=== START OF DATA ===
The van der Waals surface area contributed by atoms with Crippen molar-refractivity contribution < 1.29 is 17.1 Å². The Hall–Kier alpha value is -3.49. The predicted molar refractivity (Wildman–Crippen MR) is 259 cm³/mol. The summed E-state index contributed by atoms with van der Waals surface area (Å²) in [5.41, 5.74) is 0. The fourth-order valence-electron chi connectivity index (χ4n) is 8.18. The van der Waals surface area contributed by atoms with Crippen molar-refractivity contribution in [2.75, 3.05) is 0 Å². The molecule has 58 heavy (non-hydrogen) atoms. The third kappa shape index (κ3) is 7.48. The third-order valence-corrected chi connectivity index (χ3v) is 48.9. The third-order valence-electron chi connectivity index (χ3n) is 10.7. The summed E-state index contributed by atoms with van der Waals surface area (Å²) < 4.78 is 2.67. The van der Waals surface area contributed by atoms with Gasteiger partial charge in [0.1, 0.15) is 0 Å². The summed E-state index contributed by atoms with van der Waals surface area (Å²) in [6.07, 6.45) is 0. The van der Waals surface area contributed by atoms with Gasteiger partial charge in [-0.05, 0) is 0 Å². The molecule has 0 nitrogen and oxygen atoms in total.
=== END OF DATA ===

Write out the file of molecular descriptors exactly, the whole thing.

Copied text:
The van der Waals surface area contributed by atoms with Crippen molar-refractivity contribution < 1.29 is 17.1 Å². The Hall–Kier alpha value is -3.49. The predicted molar refractivity (Wildman–Crippen MR) is 259 cm³/mol. The summed E-state index contributed by atoms with van der Waals surface area (Å²) in [5.41, 5.74) is 0. The fourth-order valence-electron chi connectivity index (χ4n) is 8.18. The van der Waals surface area contributed by atoms with Crippen molar-refractivity contribution in [2.75, 3.05) is 0 Å². The molecule has 58 heavy (non-hydrogen) atoms. The third kappa shape index (κ3) is 7.48. The third-order valence-corrected chi connectivity index (χ3v) is 48.9. The third-order valence-electron chi connectivity index (χ3n) is 10.7. The summed E-state index contributed by atoms with van der Waals surface area (Å²) < 4.78 is 2.67. The van der Waals surface area contributed by atoms with Gasteiger partial charge in [0.1, 0.15) is 0 Å². The summed E-state index contributed by atoms with van der Waals surface area (Å²) in [6.07, 6.45) is 0. The van der Waals surface area contributed by atoms with Gasteiger partial charge in [-0.05, 0) is 0 Å². The molecule has 0 nitrogen and oxygen atoms in total.